Step 5

Remain calm. Stress triggers or worsens asthma attacks, so staying level-.ed is absolutely necessary.

Step 6

Call an ambulance if the situation has not significantly improved in 10 minutes. Regardless of what the person says or wants, an EMT can best help them at this point. A medical professional's advice is warranted after this length of time.

Maybe all this lady needed were people that were aware or familiar with her illness. You should never be an EMT. You can't get fired for simply being there to support them, no one expects them to whip out their personal stash of drugs and shove them down someones throat.



posted on Jul, 19 2010 @ 04:19 PM
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reply to post by Miraj
 


Nothing would have got them fired. I guarantee that. I work for the State Government, and it is extremely difficult to get fired. It is also extremely bad PR to be in any type of uniform and walk away from a situation. Their job was not an issue.

As for there being nothing they could do. Some people are born leaders and are good in an emergency, and others are not. That is a fact. However, if they were 911 operators/EMT/Paramedic or any other type of stress related job, then we can assume they know how to take charge of a situation and provide some organization and action.

If you are soon to be an EMT / Paramedic / or Football Coach, please be advised that you will be looked to for action. I have often been pulled into situations just because I was wearing a Tie! I didn't say, "Sorry not my area of expertise." Instead I assessed the situation, took an appraisal of my resources, gave a couple of suggestions/orders, and then sat by and provided calm leadership until the professionals arrived. It is not that hard. If you wear a uniform, or if you choose a job that puts you in a leadership role, or even the impression of a leadership role, then it is your duty to fulfill that role until someone more qualified arrives.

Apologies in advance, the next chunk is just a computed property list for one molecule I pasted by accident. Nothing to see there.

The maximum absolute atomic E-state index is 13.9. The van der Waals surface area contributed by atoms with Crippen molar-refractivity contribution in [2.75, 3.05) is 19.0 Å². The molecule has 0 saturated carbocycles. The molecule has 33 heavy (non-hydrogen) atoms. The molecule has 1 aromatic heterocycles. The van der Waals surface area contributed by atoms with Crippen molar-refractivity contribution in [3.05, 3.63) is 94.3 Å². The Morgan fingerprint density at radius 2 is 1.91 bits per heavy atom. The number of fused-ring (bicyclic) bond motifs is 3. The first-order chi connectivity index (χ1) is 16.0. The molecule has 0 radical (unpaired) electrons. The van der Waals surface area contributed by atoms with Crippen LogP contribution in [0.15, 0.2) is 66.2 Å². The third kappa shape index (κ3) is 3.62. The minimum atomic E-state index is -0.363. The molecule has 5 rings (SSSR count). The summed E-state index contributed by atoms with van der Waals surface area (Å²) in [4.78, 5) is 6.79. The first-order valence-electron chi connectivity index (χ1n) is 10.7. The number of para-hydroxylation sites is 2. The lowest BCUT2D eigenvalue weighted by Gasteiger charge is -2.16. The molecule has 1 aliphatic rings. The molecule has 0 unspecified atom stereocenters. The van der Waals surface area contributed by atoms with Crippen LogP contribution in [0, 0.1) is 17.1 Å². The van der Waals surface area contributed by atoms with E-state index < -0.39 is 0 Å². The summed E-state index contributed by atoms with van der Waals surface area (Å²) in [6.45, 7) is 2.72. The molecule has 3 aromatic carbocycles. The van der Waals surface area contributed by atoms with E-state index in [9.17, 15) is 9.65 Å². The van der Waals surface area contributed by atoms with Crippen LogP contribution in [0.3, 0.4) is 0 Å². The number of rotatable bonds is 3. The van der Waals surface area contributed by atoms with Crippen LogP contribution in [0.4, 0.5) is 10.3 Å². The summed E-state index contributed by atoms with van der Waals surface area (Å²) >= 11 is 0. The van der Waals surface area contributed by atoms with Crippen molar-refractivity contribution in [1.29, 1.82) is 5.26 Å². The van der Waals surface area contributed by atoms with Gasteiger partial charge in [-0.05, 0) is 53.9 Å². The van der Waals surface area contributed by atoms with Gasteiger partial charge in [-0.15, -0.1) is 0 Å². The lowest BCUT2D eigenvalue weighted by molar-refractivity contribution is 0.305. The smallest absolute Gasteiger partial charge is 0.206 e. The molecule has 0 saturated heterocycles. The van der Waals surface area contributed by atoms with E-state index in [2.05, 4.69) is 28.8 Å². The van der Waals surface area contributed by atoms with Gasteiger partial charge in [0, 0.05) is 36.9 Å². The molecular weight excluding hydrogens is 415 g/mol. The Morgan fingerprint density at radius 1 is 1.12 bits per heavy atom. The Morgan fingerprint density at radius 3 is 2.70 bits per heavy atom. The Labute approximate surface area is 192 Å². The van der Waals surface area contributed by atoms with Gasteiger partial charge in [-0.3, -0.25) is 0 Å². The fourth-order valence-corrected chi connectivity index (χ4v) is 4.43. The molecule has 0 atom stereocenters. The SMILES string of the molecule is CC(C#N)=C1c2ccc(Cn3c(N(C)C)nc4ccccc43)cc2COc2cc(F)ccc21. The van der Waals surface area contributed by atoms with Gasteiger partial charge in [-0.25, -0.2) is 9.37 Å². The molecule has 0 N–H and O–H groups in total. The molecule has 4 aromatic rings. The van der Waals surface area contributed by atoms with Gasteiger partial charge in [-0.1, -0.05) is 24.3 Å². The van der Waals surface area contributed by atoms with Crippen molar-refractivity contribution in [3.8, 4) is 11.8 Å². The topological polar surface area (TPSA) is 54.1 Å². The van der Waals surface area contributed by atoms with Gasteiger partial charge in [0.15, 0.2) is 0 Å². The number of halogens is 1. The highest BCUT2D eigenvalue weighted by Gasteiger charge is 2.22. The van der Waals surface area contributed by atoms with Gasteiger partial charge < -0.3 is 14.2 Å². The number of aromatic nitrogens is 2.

Also, that last sentence in that paragraph is part of FEMA training. The most qualified person on site is in charge until a more qualified person shows up. Maybe a 911 operator is ordering around a Mayor, or maybe an avid hiker is giving orders to a surgeon or a Senator. In each emergency situation, the person with the most experience and skill at handling that situation is charged with being the leader until the situation is stabilized or more qualified folks arrive.

It is just not that hard to take some action. Any action. As an EMT, you will learn that Comfort and Calm go a long way in keeping someone alive a little longer.



posted on Jul, 19 2010 @ 04:21 PM
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reply to post by mothershipzeta
 


You are twisting their meaning. No you can't go around giving people their karma, it has to be random and unsolicited, but it could be given by someone seeking revenge as that is a consequence from his actions and that is clearly not the same thing. No, that poster isn't wholly correct either as it doesn't just dump you when you reach zero or whatever.